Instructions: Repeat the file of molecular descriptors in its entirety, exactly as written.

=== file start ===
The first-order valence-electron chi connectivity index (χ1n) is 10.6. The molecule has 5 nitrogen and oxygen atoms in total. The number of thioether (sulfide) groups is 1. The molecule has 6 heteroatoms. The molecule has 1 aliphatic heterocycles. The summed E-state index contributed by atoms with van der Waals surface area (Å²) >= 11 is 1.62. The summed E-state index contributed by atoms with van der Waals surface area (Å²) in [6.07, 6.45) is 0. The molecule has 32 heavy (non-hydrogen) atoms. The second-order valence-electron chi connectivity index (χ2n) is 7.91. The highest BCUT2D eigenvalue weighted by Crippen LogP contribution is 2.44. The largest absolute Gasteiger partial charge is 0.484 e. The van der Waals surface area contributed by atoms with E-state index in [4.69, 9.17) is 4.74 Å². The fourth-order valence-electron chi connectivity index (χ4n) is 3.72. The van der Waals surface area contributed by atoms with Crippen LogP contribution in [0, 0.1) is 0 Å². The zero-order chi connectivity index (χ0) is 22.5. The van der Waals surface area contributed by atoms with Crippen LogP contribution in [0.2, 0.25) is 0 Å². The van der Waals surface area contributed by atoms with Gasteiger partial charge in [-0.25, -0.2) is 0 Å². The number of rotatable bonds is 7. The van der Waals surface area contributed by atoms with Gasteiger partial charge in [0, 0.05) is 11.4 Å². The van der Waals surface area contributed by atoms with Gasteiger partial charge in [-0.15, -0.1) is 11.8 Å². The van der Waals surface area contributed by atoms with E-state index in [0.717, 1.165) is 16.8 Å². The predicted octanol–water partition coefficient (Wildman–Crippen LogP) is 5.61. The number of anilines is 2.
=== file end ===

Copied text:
The first-order valence-electron chi connectivity index (χ1n) is 10.6. The molecule has 5 nitrogen and oxygen atoms in total. The number of thioether (sulfide) groups is 1. The molecule has 6 heteroatoms. The molecule has 1 aliphatic heterocycles. The summed E-state index contributed by atoms with van der Waals surface area (Å²) >= 11 is 1.62. The summed E-state index contributed by atoms with van der Waals surface area (Å²) in [6.07, 6.45) is 0. The molecule has 32 heavy (non-hydrogen) atoms. The second-order valence-electron chi connectivity index (χ2n) is 7.91. The highest BCUT2D eigenvalue weighted by Crippen LogP contribution is 2.44. The largest absolute Gasteiger partial charge is 0.484 e. The van der Waals surface area contributed by atoms with E-state index in [4.69, 9.17) is 4.74 Å². The fourth-order valence-electron chi connectivity index (χ4n) is 3.72. The van der Waals surface area contributed by atoms with Crippen LogP contribution in [0, 0.1) is 0 Å². The zero-order chi connectivity index (χ0) is 22.5. The van der Waals surface area contributed by atoms with Crippen LogP contribution in [0.2, 0.25) is 0 Å². The van der Waals surface area contributed by atoms with Gasteiger partial charge in [-0.25, -0.2) is 0 Å². The number of rotatable bonds is 7. The van der Waals surface area contributed by atoms with Gasteiger partial charge in [0, 0.05) is 11.4 Å². The van der Waals surface area contributed by atoms with Gasteiger partial charge in [-0.15, -0.1) is 11.8 Å². The van der Waals surface area contributed by atoms with E-state index in [0.717, 1.165) is 16.8 Å². The predicted octanol–water partition coefficient (Wildman–Crippen LogP) is 5.61. The number of anilines is 2.